“Competitor knowledge is crucial” “Understanding our competitors is a KPI for many of us” “We have a whole department dedicated to CI” These phrases (and more) we hear daily within whatever business we work for. It’s a natural instinct to want to know more and more about ‘the competition’. Better CI gives you a chance … Continue reading “Better competitor intelligence…”
“Competitor knowledge is crucial”
“Understanding our competitors is a KPI for many of us”
“We have a whole department dedicated to CI”
These phrases (and more) we hear daily within whatever business we work for. It’s a natural instinct to want to know more and more about ‘the competition’. Better CI gives you a chance to get one over on your competitor. To target them in a better way, to try and get their customers to be yours. There is one thing you can be sure of, and that is that your competitors are watching your every move. Anything they can find on you they will use, any knowledge they can find on you is useful. Some employ people from the competition to find out more about them – why not, it’s all part of the game isn’t it.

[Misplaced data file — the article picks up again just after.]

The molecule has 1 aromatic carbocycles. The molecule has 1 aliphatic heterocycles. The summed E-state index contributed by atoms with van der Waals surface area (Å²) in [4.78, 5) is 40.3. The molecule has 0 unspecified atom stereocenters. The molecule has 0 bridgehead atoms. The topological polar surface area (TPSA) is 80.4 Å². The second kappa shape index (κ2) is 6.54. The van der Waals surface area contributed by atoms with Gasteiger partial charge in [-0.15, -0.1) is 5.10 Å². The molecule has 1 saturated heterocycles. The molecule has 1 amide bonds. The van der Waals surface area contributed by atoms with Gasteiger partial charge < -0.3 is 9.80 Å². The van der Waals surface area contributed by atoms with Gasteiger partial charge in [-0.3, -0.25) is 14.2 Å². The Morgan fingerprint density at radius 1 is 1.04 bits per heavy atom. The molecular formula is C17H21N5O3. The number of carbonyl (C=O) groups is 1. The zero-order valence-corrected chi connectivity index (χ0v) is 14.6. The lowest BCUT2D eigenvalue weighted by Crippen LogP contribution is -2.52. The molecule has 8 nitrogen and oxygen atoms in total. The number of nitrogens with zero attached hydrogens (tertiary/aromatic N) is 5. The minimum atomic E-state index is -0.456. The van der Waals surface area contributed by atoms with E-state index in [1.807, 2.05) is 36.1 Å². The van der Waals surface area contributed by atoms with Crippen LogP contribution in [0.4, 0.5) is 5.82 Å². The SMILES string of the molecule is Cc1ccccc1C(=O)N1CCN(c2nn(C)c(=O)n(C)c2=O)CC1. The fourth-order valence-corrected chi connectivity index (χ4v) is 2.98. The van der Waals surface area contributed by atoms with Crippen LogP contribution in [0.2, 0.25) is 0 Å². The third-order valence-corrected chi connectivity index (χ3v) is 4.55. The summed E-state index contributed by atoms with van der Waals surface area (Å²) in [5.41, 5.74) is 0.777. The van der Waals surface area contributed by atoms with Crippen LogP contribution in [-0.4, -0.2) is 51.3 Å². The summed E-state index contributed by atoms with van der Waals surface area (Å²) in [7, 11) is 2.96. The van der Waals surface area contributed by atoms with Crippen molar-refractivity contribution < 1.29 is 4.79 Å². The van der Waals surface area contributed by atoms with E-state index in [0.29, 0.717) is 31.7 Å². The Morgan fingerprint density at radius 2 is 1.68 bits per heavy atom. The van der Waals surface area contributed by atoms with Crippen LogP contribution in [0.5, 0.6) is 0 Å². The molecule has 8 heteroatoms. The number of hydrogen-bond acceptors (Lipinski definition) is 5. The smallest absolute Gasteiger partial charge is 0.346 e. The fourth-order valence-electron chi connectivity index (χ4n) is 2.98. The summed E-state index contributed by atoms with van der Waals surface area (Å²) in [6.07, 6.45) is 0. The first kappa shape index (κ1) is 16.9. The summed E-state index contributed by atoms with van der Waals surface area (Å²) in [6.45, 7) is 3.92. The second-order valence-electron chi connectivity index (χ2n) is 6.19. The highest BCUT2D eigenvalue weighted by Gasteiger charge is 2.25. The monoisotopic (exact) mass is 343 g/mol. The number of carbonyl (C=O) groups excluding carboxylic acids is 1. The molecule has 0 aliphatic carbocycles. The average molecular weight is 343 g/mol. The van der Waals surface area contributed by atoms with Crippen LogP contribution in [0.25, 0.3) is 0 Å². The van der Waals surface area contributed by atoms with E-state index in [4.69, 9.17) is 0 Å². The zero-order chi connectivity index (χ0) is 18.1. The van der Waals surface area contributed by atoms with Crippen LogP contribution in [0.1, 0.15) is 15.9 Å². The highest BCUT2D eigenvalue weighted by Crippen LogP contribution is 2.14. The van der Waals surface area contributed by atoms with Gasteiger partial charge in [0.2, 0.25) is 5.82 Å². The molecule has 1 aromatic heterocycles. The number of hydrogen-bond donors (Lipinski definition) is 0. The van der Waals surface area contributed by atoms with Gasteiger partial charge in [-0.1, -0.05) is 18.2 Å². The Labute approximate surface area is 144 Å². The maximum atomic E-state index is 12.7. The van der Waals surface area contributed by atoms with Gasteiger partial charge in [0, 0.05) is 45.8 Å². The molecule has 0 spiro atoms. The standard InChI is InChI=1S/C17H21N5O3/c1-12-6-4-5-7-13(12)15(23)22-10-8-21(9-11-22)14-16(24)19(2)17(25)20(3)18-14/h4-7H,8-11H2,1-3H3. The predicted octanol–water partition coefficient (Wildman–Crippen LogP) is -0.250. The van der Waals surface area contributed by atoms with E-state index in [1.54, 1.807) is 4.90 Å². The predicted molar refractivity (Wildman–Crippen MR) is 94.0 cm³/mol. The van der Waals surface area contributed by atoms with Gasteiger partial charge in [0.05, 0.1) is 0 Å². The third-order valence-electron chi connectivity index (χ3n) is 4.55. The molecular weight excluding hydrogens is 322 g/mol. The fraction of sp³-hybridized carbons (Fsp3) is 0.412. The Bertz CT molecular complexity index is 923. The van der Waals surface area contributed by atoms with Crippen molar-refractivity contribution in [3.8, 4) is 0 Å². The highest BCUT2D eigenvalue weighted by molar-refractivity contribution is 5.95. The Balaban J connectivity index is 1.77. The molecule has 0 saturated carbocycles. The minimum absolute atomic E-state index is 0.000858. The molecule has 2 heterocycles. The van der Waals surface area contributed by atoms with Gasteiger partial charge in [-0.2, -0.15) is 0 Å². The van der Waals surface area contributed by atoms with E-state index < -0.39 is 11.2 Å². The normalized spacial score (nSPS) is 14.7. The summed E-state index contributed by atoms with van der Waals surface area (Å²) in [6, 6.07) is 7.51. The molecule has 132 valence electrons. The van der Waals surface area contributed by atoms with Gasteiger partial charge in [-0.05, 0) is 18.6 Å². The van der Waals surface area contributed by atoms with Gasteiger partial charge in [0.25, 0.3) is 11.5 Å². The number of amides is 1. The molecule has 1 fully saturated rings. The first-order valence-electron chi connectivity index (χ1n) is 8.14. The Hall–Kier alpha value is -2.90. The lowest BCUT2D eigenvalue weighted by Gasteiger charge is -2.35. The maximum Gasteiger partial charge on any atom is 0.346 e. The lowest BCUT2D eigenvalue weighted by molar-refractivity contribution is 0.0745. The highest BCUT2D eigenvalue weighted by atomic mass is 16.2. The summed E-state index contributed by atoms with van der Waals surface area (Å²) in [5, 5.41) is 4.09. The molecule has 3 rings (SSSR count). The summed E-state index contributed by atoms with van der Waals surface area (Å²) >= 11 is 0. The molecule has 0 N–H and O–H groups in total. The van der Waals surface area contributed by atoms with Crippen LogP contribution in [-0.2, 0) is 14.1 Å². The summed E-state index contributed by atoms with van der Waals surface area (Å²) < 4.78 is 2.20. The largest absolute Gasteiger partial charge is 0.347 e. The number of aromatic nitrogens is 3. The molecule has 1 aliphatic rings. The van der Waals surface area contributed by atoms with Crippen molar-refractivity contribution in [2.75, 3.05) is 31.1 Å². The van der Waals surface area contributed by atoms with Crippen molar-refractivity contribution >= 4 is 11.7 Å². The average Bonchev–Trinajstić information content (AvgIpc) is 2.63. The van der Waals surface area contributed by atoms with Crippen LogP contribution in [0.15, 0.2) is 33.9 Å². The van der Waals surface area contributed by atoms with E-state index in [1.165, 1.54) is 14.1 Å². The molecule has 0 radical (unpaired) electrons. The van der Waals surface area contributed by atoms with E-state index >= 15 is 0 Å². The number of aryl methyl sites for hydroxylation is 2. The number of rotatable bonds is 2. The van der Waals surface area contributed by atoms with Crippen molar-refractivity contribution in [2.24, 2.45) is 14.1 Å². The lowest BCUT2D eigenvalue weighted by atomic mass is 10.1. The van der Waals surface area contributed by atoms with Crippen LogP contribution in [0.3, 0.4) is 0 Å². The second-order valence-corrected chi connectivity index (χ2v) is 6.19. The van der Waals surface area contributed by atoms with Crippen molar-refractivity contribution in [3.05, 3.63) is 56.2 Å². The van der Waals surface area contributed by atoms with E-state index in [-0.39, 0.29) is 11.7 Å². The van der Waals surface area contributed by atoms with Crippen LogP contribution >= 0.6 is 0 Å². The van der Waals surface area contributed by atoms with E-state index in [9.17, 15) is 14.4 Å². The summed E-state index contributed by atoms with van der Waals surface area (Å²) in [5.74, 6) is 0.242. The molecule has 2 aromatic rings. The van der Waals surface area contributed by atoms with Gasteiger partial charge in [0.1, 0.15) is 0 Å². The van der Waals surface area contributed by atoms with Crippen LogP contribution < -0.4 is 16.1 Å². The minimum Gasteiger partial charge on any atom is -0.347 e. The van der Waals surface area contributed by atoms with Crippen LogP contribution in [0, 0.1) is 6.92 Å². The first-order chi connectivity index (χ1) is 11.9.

So what about your competitors customers – and I’m not talking about their fans here, they’re harder to prise away. I’m talking about the infrequent customer, the majority, the people that buy less often but buy all the same. How do you understand their (and your) infrequent customer – often still fans, but not as vocal as the ‘fans’. In addition the customer that has less brand loyalty and can easily switch from one brand to another. They’re all there to be understood and that’s where people are using Watch Me Think.
Firstly, 70% of the work we currently do is for clients who want to understand their competitors customers, not theirs.
Secondly, we run projects (which we’ve talked about in previous posts) on immersion into competitors customers – how do they interact with the brand, what do they like, what do they dislike. What do they have trouble with – does the pack frustrate them? Seeing this our clients are able to formulate potential campaigns against their competitors – targeting their areas of weakness in their consumer eyes.
Finally, new products. With a 5 day turnaround on most projects, a product that is launched by a competitor on Monday, can have 15 (or however many are required) videos of consumers using that product in home by Friday all in a nice short summary format for people to see real reaction to a new product. Not research that spends 8 weeks in the field but videos that come back in the same week. Fast insight enabling fast reactions on campaigns. That kind of quick reaction means that you reduce the potential to damage your market share.
You can see what the consumer likes and merge that into your NPD process.
You can see what the customer dislikes and start using that in your advertising.
Simply put, it’s a way to get better I in the CI, which can only be a good thing.